Ein echter Russe lebt nach wie vor gerne in Russland, und das nicht nur wegen des Kaviar,....
Die hilfreichsten Kundenrezensionen auf Amazon.com
This book does a marvelous account at portraying those around him including his family.
I have read this book twice, and thoroughly enjoyed it both times.
No book has given such a lucid, descriptive, and fascinating account of the man, his closest so circle and the country at the time. I also like the fact that unlike many other biographies it does not preach or lecture on the negatives of socialism ad nauseum. It merely tells the facts
This book has been derided as gossipy but the author goes to lengths to contemplate how personal relationships affected more important things like the course of Soviet history. It is true that the focus is clearly on personalities rather than grand historical events (about which much more ink has been spilled in any case) and there are certainly trivial details like what people wore. However, I think the trivia add color without detracting from the scholarly value of the work. A lot of research went into this book and it shows (not least in the length of the footnotes). You learn a great deal about the constraints Stalin operated under--he was surely a dictator, but his actual level of dictatorial power varied (reaching its height during the purges, I think). And there were certainly times that he altered his behavior or decisions because of contradictory subordinates (especially generals) and/or the likely reaction of the Politburo.
Other reviewers have commented on how Arendt's "banality of evil" applies to Stalin and his cronies, but I was also reminded of a line in the film Amelie wherein the protagonist's friend questions her love interest. She asks him to complete a series of proverbs and states that "a man who knows all his proverbs can't be all bad" the essence of this meaning, as I interpreted it, that someone who engages with their heritage comes away with a positive effect on him or herself. There is also Anne Frank's statement that there's good in all people. Court of the Red Tsar more or less takes this to its furthest extent: We see Stalin ordering the murder of Poskrebyshev's wife and his trusted bodyguard Pauker (both things I was curious about "why"--and Montefiore more or less answers them as best as they can be answered), the arrest or murder of many others (though he sort of leaves Lakoba's and Pavel Alliluyev's deaths unexplained--the former was surely murder, but the extent of Stalin's responsibility is unknown; the latter is ambiguous), and generally turning on his friends and family in a most lethal way. All this on top of his already well documented leadership of purges, etc--the author frequently identifies attempts to blame Beria, Yezhov etc (monsters in their own right) for things that ultimately roll up to Stalin.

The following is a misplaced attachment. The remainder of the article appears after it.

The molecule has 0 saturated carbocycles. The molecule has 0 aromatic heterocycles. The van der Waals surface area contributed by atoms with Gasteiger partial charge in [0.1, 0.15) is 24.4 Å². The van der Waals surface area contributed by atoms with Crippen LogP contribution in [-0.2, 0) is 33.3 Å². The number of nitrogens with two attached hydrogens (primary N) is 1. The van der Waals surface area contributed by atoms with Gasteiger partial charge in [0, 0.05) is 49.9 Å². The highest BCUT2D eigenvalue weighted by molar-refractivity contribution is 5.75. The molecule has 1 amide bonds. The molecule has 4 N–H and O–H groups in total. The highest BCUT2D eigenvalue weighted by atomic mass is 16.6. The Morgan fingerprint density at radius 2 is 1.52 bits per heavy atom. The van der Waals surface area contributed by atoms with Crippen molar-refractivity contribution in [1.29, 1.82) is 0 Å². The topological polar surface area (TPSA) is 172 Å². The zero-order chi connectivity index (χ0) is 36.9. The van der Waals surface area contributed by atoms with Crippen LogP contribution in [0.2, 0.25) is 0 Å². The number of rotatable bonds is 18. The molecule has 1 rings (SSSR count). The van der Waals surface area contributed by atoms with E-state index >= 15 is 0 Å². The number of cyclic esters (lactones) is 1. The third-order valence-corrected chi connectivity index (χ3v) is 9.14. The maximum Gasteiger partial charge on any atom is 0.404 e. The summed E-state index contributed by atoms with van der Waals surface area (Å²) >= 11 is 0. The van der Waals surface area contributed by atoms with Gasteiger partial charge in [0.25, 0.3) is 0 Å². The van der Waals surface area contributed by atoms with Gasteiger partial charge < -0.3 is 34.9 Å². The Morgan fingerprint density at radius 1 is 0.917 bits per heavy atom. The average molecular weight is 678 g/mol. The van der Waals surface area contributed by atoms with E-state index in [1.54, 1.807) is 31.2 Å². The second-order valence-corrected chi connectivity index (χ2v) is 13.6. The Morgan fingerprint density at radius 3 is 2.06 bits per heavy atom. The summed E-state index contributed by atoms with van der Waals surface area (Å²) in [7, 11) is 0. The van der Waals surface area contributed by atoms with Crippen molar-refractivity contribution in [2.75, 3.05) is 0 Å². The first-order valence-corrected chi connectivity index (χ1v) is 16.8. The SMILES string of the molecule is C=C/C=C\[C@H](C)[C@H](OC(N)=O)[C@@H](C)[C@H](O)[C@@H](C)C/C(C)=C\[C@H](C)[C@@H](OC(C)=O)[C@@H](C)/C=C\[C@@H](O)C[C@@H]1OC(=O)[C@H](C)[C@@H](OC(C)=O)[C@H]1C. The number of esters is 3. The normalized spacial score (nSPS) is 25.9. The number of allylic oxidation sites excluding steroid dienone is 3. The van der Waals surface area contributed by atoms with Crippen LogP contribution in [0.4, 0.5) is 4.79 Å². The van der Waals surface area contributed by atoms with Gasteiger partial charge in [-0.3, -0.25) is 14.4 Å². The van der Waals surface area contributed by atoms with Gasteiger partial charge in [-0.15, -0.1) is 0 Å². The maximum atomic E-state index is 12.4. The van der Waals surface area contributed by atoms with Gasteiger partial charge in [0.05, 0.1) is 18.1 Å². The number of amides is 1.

All the while, he is writing letters to help the most random people such as the tsarist cop who guarded him in exile (vouched for because he wasn't very hard on the younger Stalin), enjoying cultivating roses in his garden, humoring someone who writes to him asking to be his brother, reading a huge variety of literature from around the world, fretting that he wasted Lenin's "legacy" by not preparing for the German invasion (which is rich on multiple levels, but it is hard to fathom in context why he would say it in an insincere way), and perhaps most incongruously, caring for a houseguest who had passed out by putting a blanket over him. (In a similar vein, cronies like Voroshilov, Kaganovich, Zhdanov, and even Beria are shown going out of their way to intercede on behalf of people and correct injustices of the Soviet system from time to time, despite their overall role in perpetuating the Stalinist regime).
Indeed, it would be difficult for some Western readers to get through all the positive anecdotes (I kid you not, there are many in this book) and still be willing to call Stalin a monster. But Montefiore does it, and rightly so. If anything, the takeaway is that when it comes to morality, there comes a point when the good cannot cancel out all the bad: you can enjoy learning and culture and genuinely care about/for others and still be an evil person overall. When the blood of millions is on your hands, there's not much you can do to make up for it even if you try--and the impression is that Stalin didn't exactly try as much as he simply had occasional outbursts of common decency. Montefiore seems aware of this, and charts a very sensible course that is non-polemical without striving pointlessly for artificial objectivity.
This book requires a reasonable level of familiarity with the subject matter to get the most out of it. For instance, the Cheka/OGPU/MGB/KGB are basically all the same organization, but the narrative uses each one according to what the agency was known as in the timeframe being discussed. There is one footnote explaining the term "Chekist" but otherwise you just have to know this from elsewhere. Still, if you're willing to stop reading to look things up it's entirely accessible to a general audience.